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  • Particle accelerators are machines that take electric and magnetic fields,

  • and use them to accelerate beams of particles to almost the speed of light.

  • Controlling and focusing beams like that is a bit of a challenge,

  • but it we can do it, we can use them not just for scientific research,

  • but also say, in hospitals to generate x-rays and proton beams for cancer treatment,

  • and loads of other industries as well.

  • This is a very visual demonstration of how we can control and focus particles.

  • It's called a Paul trap, after the inventor Wolfgang Paul.

  • Imagine you're riding on a beam of particles in an accelerator.

  • This saddle shape is analogous to the effect of the magnetic field as it comes up to a

  • focusing magnet.

  • If it's too far over to one side, it'll get pushed back to the centre.

  • To far to this side, it'll get pushed back to the centre.

  • But, it can't focus in both directions at once, so if I were to just let this go...

  • it's going to fall off.

  • It's unstable.

  • It turns out you can't focus a beam of particles in both directions at the same time with either

  • a static electric or magnetic field.

  • But we can focus beams in an accelerator, and the way we do it is by alternating the

  • gradient of the field in time.

  • In this demonstration, we do it by spinning the device.

  • The thing to note here is we have to get the forces right and at the right time.

  • For example, if I rotate this any slower, the particle will fall off.

  • And it's gonna fly off quite explosively if I drop it in when it's going any faster.

  • By rotating the saddle we're alternating between focussing and defocusing effect,

  • which is very similar to the effect of quadrupole magnets in an accelerator.

  • That's a pretty crude model of a Paul trap, but we can use a bit more of a sophisticated

  • setup to look at the beam motion in accelerators in a bit more detail.

  • This is a quadrupole linear Paul trap and it has four rods on which we put an AC oscillating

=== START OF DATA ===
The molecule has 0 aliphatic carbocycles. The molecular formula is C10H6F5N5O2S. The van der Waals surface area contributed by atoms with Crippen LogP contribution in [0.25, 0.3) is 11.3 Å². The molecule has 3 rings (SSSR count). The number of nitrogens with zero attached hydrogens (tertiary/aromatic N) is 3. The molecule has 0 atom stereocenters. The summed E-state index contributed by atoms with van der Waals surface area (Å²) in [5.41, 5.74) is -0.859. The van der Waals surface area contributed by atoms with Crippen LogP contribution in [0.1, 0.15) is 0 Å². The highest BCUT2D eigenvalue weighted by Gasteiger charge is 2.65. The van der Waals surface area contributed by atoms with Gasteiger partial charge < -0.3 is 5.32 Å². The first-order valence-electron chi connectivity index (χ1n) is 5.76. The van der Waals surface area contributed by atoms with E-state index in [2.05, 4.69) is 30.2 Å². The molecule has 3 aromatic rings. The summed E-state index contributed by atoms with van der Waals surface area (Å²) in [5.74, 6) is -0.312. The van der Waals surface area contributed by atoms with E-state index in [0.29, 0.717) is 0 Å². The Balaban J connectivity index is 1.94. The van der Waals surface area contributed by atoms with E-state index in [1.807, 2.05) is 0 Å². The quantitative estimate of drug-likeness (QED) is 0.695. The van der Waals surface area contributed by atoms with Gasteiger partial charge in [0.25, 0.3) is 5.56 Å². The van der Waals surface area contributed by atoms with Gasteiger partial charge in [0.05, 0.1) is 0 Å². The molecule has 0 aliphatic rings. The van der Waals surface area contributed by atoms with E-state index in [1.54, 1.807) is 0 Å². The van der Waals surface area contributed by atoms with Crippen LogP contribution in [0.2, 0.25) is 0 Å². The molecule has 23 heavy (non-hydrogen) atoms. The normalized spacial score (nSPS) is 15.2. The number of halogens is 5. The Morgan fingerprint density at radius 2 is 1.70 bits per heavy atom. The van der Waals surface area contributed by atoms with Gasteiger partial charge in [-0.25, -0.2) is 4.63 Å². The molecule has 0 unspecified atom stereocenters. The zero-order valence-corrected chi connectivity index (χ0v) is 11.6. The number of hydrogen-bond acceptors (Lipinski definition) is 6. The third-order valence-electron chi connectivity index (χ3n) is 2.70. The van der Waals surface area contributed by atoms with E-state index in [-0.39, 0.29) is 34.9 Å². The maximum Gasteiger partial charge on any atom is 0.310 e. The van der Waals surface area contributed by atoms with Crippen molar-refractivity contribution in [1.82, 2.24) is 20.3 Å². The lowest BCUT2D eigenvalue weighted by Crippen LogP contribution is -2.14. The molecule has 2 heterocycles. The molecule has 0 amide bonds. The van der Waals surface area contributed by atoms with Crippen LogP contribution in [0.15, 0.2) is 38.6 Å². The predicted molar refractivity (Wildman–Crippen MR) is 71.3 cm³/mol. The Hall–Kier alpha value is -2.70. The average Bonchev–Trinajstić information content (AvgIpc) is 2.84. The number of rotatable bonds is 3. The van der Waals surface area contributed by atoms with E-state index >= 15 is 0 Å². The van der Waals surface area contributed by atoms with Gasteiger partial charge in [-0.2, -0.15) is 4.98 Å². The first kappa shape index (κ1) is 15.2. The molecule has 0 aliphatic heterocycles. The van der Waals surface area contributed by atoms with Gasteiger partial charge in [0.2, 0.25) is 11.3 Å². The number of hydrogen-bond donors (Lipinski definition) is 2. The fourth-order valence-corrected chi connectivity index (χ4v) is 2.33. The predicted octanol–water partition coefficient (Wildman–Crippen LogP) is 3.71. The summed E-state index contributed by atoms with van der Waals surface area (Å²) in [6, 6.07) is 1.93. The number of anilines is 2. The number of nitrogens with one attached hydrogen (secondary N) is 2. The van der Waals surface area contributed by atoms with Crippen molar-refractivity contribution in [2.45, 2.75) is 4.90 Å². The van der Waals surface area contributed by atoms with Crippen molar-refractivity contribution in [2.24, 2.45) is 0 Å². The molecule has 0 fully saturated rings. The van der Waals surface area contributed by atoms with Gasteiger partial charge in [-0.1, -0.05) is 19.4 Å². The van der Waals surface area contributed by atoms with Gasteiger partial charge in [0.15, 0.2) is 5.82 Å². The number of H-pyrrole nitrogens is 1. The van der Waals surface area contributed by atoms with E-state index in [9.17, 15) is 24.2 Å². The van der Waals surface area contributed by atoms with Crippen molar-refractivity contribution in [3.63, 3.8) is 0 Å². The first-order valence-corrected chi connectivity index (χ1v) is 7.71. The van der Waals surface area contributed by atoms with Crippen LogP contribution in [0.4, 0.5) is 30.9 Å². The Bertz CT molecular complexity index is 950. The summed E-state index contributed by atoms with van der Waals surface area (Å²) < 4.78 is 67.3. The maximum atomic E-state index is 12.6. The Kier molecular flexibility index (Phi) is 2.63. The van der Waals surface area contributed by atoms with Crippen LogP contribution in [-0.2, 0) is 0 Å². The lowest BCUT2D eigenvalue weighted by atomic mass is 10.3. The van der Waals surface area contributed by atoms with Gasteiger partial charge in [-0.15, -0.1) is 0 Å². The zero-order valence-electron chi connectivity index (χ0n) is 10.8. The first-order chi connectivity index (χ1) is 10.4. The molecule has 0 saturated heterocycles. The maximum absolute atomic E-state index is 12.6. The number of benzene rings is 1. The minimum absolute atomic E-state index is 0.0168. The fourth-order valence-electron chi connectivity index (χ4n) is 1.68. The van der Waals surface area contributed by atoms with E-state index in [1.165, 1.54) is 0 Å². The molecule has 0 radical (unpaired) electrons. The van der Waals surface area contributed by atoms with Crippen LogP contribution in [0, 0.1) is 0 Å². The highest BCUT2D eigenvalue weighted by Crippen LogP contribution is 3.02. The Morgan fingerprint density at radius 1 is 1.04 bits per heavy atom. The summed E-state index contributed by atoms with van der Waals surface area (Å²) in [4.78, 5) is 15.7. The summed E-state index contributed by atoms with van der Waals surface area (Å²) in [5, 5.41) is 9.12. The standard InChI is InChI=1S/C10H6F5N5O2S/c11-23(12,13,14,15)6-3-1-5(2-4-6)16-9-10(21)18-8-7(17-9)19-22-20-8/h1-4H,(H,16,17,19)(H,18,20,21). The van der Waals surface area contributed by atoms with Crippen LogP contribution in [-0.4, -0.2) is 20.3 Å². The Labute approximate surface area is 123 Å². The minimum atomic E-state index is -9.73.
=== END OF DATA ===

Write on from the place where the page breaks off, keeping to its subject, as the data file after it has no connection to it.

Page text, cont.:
• potential on each opposing pair of the rods

  • in order to provide the focusing.

  • Into there, between the four rods I'm going to place some pollen particles.

  • I'm just going to charge up some particles using a Teflon wand,

  • which I'll charge with static electricity.

  • What we're looking at is a bunch of pollen particles which are trapped by the oscillating

  • AC fields.

  • If those fields were static, the particles would just fly off in one direction or another,

  • but because we're oscillating them at the right voltage and with the right freqency,

  • we actually manage to set up a stable region where the particles can remain more or less

  • indefinitely in the centre.

  • Even when they have an amplitude that's not zero they're still stable in the centre.

  • So they're moving inwards and outwards but alternating between vertical and horizontal,

  • so when they move outwards vertically they move inwards horizontally.

  • So the way that they're oscillating back and forth, vertically and horizontally, is very

  • much like the movement of the beam in the accelerator

  • But it's as if we're sitting on top of the beam as we move through it as we move through it

  • rather than seeing the beam move along.

  • So that's why it looks stationary.

  • Turning down either the voltage or the frequency is like slowing down the speed of the rotating

  • saddle trap that we had before.

  • This is not just a really beautiful demonstration,

  • but in my research, I've actually built a more precise version of this,

  • trapping actual ions so we can study some of the properties of beams in real accelerators,

  • and using that we can study new types of accelerators before they've even been built.

Particle accelerators are machines that take electric and magnetic fields,


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B2 中上級

粒子加速器で粒子をトラップする方法 (How To Trap Particles in a Particle Accelerator)

  • 43 4
    Ian Jyun Li に公開 2021 年 01 月 14 日